If your landscape has ample soil moisture due to recent rainfall, irrigation is not necessary. Over-irrigation actually leads to increased pest issues and reduced ornamental quality of your landscape. A soil-moisture probe is an inexpensive tool that can be used to gauge soil moisture at a depth of 6–8 inches. Let the reading from this tool inform your watering decisions. Here are some more water conservation tips:

  • Water your lawn and landscape after 6:00 p.m. and before 10:00 a.m. to slow evaporation rates during the active growing season, usually March–October.
  • Use drip irrigation, the most efficient irrigation delivery system. It slowly applies water to the root zone, reducing evaporation. Proper design and management are key for drip irrigation to work effectively and (when used properly) to eliminate runoff.
  • Install rain sensors to prevent the irrigation system from running during a rain event.

Watering Tips. If you have an automated irrigation system with a controller, or even if you rely on a hose-end sprinkler with a timer, it is important to familiarize yourself with the technology to better understand exactly how much water you are putting on your landscape at a given time. There is an easy way to give yourself a better estimate of water efficiency and prevent both under- and over-watering your plant material. A catch-can test is used to determine how long to run an irrigation system or hose-end sprinkler and how well the water is distributed over thelandscape. For example, the root zone (where water- and nutrient-absorbing roots grow) is typically 6–8 inches deep. Usually about 1 inch of water will fill this root zone, but in many cases, irrigation systems apply water faster than the ground can absorb it. Each type of sprinkler (hose-end, spray, rotors, multi-stream rotor, drip) applies water at different rates; therefore, a catch-can test is essential to determine the run time and the efficiency of the system. The following steps will allow you to learn what you need to irrigate efficiently.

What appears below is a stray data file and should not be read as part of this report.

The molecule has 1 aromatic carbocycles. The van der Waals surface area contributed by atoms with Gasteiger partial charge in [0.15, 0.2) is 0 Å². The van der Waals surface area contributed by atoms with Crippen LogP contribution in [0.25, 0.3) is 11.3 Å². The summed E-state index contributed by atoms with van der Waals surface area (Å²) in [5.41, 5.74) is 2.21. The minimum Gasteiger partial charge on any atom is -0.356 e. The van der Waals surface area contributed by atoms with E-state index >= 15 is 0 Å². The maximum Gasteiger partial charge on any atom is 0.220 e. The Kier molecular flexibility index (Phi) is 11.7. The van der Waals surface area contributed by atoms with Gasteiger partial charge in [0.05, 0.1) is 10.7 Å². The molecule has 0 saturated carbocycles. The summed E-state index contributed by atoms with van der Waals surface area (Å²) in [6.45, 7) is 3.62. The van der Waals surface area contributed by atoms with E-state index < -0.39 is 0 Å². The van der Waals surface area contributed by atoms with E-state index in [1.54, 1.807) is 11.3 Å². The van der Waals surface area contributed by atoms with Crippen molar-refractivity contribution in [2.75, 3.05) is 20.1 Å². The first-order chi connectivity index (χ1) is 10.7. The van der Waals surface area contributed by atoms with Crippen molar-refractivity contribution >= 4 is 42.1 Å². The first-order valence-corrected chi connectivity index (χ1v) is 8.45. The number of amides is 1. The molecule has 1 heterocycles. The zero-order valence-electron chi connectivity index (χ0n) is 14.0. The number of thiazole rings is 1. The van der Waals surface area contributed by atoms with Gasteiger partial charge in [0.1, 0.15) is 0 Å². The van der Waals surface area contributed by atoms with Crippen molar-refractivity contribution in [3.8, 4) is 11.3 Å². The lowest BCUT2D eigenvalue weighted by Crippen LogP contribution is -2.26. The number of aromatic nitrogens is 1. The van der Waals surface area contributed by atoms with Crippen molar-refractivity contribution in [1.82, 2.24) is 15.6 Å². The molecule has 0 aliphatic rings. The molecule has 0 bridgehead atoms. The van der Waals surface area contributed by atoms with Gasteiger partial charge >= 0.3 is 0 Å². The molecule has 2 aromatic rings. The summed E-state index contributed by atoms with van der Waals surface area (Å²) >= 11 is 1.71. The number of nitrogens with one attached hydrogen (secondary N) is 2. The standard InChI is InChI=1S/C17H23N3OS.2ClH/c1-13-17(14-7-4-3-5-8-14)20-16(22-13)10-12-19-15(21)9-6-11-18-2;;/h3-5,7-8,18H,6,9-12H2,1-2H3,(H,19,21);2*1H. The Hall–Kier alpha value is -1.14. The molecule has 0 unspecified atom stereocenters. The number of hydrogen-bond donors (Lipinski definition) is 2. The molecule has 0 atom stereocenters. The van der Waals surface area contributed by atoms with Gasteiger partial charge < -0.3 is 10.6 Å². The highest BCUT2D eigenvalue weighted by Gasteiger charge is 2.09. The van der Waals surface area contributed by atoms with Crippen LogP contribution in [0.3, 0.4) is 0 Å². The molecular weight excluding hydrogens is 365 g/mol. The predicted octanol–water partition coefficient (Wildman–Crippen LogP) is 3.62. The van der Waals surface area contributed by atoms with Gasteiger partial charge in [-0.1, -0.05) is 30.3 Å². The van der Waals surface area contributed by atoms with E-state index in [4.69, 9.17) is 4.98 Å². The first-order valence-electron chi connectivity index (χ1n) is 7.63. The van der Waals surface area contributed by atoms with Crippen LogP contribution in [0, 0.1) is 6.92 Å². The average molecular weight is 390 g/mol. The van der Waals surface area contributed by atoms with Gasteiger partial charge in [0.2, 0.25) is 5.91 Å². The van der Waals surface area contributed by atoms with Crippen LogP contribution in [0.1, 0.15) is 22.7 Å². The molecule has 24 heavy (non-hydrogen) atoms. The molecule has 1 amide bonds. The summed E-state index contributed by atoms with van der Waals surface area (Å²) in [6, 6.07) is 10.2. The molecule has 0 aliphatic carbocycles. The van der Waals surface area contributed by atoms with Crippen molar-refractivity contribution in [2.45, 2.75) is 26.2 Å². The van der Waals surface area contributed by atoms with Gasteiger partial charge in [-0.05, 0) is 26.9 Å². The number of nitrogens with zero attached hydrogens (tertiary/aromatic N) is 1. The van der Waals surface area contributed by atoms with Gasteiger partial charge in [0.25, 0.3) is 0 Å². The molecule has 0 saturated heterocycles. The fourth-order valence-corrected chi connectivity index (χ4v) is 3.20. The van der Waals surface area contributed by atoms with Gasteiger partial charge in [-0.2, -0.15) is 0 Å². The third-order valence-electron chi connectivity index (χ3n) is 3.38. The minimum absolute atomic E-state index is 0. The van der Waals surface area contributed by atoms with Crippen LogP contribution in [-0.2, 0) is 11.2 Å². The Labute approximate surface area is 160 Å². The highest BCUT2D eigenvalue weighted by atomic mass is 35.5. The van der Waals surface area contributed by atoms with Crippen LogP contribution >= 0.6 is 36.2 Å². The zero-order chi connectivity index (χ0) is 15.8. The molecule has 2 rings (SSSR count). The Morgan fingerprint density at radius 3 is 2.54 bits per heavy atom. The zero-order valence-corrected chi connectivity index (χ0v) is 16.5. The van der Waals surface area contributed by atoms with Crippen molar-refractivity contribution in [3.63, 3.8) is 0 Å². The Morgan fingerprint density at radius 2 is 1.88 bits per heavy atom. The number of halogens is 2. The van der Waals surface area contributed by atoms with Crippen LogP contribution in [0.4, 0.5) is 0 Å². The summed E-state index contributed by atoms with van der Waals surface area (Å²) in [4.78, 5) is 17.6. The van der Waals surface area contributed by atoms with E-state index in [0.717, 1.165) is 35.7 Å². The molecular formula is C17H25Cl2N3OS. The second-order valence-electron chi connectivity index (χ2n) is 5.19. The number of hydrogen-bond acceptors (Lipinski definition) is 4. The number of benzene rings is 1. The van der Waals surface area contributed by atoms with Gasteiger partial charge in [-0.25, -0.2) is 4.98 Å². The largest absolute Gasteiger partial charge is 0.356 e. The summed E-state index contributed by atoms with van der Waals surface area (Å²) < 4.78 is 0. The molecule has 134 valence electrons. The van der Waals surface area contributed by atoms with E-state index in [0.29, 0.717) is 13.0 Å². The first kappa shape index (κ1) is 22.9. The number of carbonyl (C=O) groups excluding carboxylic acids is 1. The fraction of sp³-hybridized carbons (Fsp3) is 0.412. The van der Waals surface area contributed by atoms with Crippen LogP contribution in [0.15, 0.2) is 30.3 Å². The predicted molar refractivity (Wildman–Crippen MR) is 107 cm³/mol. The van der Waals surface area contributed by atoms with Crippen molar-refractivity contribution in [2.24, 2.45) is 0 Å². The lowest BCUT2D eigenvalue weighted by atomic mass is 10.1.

1. Place five to nine catch cans (tuna- or cat-food cans work great) in each irrigation zone or station.
  2. To determine how much water is applied to each area, run each zone with spray nozzles for five minutes; run 10–15 minutes for zones with rotors. Measure the amount of water in each catch can at the end of the specified time.
  3. To determine run time (the time each station should run), use this example: if there is 1/4 inch of water in each catch can after running for 5 minutes, to apply 1 inch of water, set the run time for 20 minutes (this is just an example; your measurements could vary greatly). To avoid water running off the landscape into the street, you also may need to run stations several short times instead of one long time. With this example, set the controller to run two times for 10 minutes each.
  4. If the water levels in the catch cans are equal or nearly equal, your irrigation system is distributing water evenly. If the levels in the can vary greatly, repairs need to be made.
  5. Test each zone because water application and distribution can vary by zone.

If your irrigation system is not working properly, no matter how much you water, the landscape suffers and water is wasted. Check for pipe and valve leaks (indicated by greener, faster growing grass), breaks where water is visible, clogged heads, sprinkler heads not working, misaligned heads, misting (versus spraying) due to too much pressure, water spraying onto hard surfaces and runoff into the street.

Drought Proofing. Evaporation exceeds precipitation in most parts of Texas, with long-term moisture patterns like El Niņo contributing to periods of moderate to severe drought across the state. A rapidly growing population as well as limited surface water and groundwater resources contribute to the need for increased water efficiency in both urban and rural areas. The ever-increasing number of local watering guidelines — even during “normal” rainfall patterns — makes it essential to develop landscapes that are resilient to drought. But when you do, your landscape and your community will thrive for seasons to come!